Did your study examine whether there is a difference between reading printed books and digital books?
Unfortunately, there was data available for our study about what medium participants preferred (e-books vs. print); however, this would be interesting to explore in the future.
The subjects in your study were over 50 years old. Do you have a breakdown of ages? If so, was there a difference in results for different age groups?
While we did not study the results in different age groups, the ages of the subjects, considering normal life expectancy, were evenly distributed across the following age groups: 30% were between the ages of 50 and 59, 33% between the ages of 60 and 69, 25% between the ages of 70 and 79 and 12% were 80 or older.
Can you delineate the results by gender, health, or other criteria?
We subdivided the results by gender and found that the survival advantage occurred in both men and women. We also found that the results held true in individuals regardless of health, wealth or education levels.
Do you think that age is not a factor? In other words, if 20-year-olds read books for 3.5 hours per week, do you believe they would enjoy the same benefit?
It is hard to generalize this because we did not study younger adults. However, without any supporting data, I would be inclined to believe that the effect would also be visible in younger groups. I would like to see studies on this in the future.
Can you explain the threshold of 3.5 hours? If I read for six hours, will it increase my life expectancy proportionately?
There is, indeed, a dose-response relationship between reading and survival rates, as indicated by the fact that those who read more had a long life expectancy. However, as little as 30 minutes a day was still beneficial. We don’t know for sure if there is a cap on the benefit, but the data we saw indicated that reading more can lead to a greater survival benefit.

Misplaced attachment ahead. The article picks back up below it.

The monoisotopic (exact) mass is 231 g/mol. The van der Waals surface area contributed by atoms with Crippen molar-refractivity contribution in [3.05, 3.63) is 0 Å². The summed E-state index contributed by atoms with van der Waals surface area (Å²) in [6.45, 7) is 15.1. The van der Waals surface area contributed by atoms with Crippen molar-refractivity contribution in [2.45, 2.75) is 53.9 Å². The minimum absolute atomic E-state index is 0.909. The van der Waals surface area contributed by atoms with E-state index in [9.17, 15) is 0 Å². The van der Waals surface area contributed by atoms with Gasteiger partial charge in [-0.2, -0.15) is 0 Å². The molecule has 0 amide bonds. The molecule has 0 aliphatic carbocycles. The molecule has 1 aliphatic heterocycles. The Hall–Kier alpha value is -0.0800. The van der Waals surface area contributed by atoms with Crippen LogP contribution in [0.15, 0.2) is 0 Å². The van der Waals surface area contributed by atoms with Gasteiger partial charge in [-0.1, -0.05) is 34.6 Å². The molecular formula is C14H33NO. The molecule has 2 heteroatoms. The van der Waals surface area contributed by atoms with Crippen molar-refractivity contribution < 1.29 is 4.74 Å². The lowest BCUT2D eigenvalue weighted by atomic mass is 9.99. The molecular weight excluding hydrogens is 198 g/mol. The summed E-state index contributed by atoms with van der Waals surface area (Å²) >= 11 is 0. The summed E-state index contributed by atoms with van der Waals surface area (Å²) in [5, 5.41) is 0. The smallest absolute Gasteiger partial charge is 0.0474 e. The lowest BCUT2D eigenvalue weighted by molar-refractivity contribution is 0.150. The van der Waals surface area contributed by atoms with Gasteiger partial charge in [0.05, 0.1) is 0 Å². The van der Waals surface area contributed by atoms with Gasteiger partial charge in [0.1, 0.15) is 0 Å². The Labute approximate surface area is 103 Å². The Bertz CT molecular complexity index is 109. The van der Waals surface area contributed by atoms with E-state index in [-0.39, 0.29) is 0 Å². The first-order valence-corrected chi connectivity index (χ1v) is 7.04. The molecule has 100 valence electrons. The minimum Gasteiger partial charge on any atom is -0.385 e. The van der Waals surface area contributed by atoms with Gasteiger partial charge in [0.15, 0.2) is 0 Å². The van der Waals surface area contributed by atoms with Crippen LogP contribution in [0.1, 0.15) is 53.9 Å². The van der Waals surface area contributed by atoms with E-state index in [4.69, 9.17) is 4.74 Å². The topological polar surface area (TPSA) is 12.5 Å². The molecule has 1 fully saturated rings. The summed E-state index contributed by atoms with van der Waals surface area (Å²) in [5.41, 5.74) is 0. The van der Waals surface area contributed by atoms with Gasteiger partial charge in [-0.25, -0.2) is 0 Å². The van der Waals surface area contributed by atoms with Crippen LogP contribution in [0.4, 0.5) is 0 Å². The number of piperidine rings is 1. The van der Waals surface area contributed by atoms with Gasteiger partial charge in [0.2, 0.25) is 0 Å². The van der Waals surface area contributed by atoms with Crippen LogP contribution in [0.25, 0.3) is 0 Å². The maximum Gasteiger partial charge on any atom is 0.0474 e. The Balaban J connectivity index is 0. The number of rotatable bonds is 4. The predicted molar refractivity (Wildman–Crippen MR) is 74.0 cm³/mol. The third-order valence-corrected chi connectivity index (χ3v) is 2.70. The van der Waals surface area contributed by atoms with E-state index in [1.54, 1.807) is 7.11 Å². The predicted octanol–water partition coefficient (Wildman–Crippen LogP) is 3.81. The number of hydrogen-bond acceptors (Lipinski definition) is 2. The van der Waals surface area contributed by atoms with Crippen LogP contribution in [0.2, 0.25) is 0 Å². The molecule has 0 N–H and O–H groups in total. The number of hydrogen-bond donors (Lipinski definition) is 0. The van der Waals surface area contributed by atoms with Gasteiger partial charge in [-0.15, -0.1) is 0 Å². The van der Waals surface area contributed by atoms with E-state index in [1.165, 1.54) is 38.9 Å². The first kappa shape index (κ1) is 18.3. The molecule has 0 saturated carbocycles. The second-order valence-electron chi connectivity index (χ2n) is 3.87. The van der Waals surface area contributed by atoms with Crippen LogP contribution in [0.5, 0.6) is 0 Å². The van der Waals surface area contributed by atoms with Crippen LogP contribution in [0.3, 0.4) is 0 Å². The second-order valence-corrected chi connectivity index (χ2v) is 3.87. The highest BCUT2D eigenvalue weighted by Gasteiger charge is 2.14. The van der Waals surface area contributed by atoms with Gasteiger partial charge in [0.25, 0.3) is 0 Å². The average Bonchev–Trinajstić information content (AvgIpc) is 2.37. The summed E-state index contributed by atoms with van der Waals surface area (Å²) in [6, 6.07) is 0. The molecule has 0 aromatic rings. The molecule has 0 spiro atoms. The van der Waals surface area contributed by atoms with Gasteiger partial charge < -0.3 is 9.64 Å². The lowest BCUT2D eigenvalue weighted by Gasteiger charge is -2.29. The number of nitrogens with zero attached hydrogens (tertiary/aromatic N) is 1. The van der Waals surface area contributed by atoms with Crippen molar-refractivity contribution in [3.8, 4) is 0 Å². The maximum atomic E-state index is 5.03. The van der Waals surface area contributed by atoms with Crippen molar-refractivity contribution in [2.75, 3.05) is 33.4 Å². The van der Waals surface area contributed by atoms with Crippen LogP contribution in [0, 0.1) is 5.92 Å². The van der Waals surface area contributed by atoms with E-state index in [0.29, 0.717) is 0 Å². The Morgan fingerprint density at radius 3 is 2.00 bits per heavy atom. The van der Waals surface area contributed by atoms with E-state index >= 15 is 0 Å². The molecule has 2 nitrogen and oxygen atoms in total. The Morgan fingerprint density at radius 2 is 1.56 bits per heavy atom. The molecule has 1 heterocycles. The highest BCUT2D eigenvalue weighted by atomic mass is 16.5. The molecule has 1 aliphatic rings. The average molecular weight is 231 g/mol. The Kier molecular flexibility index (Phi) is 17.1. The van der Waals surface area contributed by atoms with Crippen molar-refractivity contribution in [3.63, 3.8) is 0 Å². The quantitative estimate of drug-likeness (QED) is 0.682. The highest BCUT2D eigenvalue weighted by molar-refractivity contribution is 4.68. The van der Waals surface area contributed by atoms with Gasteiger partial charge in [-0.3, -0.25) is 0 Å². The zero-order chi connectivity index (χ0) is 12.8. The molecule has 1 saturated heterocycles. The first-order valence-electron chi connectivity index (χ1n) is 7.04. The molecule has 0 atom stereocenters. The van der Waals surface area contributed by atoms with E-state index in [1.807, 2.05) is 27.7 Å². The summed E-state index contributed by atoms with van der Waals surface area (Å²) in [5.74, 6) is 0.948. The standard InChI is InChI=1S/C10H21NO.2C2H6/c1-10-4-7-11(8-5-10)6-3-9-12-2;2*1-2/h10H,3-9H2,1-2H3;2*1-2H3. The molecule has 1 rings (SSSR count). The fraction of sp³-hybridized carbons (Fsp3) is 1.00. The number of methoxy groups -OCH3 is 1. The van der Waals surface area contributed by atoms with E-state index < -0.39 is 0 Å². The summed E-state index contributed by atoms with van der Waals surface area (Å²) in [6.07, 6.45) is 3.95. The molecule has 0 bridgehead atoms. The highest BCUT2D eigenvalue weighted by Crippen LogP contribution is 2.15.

An article in the “Washington Post” said that variables such as education level, income and health status were taken into account. How exactly did you account for these variables?
All of these covariances are included in the statistical model. Other variables included age, race, self-reported health, depression, employment and marital status. We were able to adjust for all of these, so the impact of all these variables were accounted for in the model.
Are there other studies that corroborate or contradict your results?
Previous research provided mixed results about whether there was a survival advantage to reading in general. However, those studies did not focus on book reading.
Lead author Becca R. Levy, a professor of epidemiology at Yale, emphasizes the significance of the study: “People who report as little as a half-hour a day of book reading had a significant survival advantage over those who did not read, regardless of gender, health status, wealth, or education.
The survival advantage, she adds, remained after adjustment for baseline cognition – meaning that it was the benefits of reading, rather than the readers’ previous cognitive skills, that helped lengthen life expectancy.
“More questions need to be answered,” Becca R. Levy says. “But we know that reading books involves two cognitive processes that provide a survival advantage: slow and deep reading, and the promotion of empathy, social perception and emotional intelligence.”
Professor Levy noted that these findings suggest that the time spent reading books is ultimately credited to you.